“Don’t think, feel! It is like a finger pointing a way to the moon. Don’t concentrate on the finger or you will miss all that heavenly glory.” –Bruce Lee, from Enter The Dragon
It may seem obvious, but if you want to get something done, the only way to do so is to take action. You actually have to DO the thing. And it’s almost always better to do it sooner rather than later.
Thinking about something is not the same as doing it. Reading about something isn’t the same either. Talking certainly isn’t doing. In fact, talking is counter-productive in many ways. When you talk about doing something, you scratch your itch to do the thing and you may now be less likely to actually do it. You’ve alleviated the need to take action in the moment because you just made a plan. (And plans always play out exactly like we want them to, right?) You also feel good because the person you told has probably congratulated you on your decision. Why not celebrate with a cupcake?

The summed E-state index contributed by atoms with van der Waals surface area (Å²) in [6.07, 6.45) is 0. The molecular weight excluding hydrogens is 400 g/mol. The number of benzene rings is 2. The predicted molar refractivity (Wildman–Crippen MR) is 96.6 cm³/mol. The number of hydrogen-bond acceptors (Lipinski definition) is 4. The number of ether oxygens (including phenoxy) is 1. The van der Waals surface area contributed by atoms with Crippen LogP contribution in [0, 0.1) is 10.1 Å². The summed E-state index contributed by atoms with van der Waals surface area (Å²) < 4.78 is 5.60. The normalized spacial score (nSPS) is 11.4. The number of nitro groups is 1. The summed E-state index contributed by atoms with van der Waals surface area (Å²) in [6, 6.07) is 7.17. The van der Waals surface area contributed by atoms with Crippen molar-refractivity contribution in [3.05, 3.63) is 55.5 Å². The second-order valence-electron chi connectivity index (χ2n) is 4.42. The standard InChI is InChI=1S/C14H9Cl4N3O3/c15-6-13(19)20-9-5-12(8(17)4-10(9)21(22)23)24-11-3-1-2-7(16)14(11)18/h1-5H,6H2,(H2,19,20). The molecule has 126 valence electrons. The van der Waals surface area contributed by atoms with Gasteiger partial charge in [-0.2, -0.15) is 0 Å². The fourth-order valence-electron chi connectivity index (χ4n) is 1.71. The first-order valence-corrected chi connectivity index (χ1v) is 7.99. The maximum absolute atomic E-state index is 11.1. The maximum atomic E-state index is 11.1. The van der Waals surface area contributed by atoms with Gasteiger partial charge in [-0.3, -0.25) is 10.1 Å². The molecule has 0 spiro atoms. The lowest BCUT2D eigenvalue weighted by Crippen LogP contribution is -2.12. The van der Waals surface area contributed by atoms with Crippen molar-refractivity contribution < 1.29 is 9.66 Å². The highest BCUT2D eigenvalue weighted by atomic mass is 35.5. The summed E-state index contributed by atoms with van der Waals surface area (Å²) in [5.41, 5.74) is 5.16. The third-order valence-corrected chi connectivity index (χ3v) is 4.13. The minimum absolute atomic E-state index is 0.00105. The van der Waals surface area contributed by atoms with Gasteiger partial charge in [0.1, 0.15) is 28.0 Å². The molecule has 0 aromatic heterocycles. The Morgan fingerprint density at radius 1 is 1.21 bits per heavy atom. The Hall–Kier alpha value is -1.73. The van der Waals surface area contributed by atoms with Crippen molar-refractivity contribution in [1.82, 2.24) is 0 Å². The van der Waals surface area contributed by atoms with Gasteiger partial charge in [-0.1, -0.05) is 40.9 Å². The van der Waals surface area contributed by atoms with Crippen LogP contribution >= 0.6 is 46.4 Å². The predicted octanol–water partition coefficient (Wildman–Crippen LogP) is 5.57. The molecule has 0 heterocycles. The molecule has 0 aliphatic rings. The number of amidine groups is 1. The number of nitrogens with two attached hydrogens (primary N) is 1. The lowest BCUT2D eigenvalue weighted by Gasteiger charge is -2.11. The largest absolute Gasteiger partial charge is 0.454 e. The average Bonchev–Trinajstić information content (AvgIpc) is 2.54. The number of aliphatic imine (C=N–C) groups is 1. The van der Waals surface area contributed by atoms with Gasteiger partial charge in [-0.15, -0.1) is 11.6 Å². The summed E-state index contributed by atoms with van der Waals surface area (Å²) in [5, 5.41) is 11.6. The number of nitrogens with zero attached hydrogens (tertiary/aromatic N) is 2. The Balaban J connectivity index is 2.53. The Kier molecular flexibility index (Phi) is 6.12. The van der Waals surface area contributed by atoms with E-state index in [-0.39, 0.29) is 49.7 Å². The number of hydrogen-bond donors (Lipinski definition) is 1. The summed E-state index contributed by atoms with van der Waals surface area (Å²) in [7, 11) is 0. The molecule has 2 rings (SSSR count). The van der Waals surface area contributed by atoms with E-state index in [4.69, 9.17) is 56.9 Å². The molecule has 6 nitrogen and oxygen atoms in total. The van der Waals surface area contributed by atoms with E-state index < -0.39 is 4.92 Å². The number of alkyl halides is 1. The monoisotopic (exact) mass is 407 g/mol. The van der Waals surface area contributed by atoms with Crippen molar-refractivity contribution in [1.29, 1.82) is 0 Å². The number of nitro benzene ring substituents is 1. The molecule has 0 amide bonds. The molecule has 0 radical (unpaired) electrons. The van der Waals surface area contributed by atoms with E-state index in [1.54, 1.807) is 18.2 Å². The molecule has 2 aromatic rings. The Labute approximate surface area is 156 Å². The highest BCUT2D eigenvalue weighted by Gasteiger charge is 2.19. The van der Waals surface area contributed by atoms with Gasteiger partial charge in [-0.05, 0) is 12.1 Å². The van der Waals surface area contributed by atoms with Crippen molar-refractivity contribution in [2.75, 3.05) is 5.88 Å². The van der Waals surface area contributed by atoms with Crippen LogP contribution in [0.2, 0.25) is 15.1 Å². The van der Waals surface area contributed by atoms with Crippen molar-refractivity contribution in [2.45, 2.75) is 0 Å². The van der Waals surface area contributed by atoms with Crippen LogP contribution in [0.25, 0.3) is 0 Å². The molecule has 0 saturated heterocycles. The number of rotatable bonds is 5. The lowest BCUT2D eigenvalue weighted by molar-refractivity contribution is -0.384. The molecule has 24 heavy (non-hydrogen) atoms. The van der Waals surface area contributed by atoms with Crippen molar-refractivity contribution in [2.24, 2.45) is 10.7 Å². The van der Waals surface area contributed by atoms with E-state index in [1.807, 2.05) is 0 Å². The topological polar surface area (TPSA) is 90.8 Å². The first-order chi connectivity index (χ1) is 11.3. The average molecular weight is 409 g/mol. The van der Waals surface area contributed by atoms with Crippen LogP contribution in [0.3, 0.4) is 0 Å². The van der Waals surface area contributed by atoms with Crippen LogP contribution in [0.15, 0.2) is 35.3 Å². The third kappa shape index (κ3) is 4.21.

Zip It Good
Here’s what I want you to try: the next time you decide on a goal for yourself, don’t tell ANYONE! Keep it to yourself. If you really feel passionately about this goal, bottling it up will make you think about it more. Thinking about it more will make you more likely to do it. You will want to explode when you finally get the chance to take action. That is, unless you weren’t really serious about doing it anyway. If that’s the case, good thing you didn’t make yourself look dumb by telling all your friends about it and then not following through.